A study by Euro NCAP in May 2015 reported that cars fitted with low-speed AEB had 38% fewer accidents than those without. Those that did have impacts were significantly less serious due to the increased braking effort.
Ford fits ‘active city stop’ to the Fiesta (£210) and Transit Connect (£250) as an option, but utilises the technology in a different way. It’s AEB is used to mitigate low-speed impacts below 20mph involving pedestrians or other vehicles in slow-moving traffic.
Buyers of a Mercedes Vito or Sprinter can add Collision Prevention Assist (£1,195-£1,750 depending on body type) as part of an optional safety pack that includes lane departure warning. It is also available on the 2015
Volkswagen Caddy and Transporter (£750-£870) and the new Citroën Dispatch (price TBA).
Vauxhall offers forward collision alert, which warns the driver of impending impact, but cannot take evasive action. It is currently only available as an option on the Corsavan (£1,100).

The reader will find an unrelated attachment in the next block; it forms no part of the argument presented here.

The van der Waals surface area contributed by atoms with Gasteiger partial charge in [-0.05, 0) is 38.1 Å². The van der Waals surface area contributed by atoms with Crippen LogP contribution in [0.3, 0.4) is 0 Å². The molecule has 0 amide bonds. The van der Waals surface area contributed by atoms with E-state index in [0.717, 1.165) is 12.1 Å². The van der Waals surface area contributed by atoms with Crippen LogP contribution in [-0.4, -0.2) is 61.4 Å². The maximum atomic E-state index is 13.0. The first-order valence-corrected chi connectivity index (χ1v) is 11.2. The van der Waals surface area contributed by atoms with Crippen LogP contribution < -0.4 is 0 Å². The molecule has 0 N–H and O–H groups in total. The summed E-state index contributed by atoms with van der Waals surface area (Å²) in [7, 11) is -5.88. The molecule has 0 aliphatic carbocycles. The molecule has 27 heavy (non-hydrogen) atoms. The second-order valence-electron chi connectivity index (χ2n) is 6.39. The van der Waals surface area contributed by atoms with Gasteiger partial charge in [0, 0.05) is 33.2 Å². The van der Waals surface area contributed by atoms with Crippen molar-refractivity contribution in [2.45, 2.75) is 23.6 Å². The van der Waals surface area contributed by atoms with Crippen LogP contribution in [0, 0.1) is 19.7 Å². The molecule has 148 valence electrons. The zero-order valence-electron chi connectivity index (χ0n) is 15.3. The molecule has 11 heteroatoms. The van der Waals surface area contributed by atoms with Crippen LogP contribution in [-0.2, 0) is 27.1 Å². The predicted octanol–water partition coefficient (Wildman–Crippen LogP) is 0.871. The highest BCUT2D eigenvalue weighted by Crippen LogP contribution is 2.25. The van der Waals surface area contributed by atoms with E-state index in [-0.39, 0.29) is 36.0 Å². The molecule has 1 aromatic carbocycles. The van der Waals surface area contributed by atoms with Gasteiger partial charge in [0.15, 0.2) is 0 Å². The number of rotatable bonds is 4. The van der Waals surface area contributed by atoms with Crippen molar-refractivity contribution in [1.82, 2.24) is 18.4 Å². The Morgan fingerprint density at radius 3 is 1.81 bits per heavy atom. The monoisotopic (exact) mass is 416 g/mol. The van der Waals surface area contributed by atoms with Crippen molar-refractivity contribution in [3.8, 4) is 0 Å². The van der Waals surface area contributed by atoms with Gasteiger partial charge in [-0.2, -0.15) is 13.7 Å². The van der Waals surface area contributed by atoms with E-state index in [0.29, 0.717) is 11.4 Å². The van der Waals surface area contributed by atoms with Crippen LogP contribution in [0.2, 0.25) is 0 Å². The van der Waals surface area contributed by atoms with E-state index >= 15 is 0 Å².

Increasing autonomy in vehicles reduces the risk of accidents caused by driver error, but the driver is still in ultimate control of the vehicle and some manufacturers fit systems that can monitor the driver and alert them when their concentration slips or if they show signs of fatigue.
Volvo debuted the system and offers it in the safety package on its truck range. Iveco fits the system as standard to its trucks, as does Mercedes-Benz, which call the system ‘attention assist’.
Ford fits ‘driver alert’ as standard to the new Transit as does Volkswagen to the Transporter but neither offer it on any other models. It’s optional on the Citroën Dispatch (price TBA).
Electronic stability (ESP)
A legal requirement for cars and LCVs since 2014, ESP reduces wheel spin and helps control the vehicle if traction is reduced. It works in combination with ABS and can apply braking force to an individual wheel to maximise grip.
It is especially effective in wet or slippery conditions to reduce under or over-steer. In the dry it can prevent a roll-over in the event of excessive speed or steering input.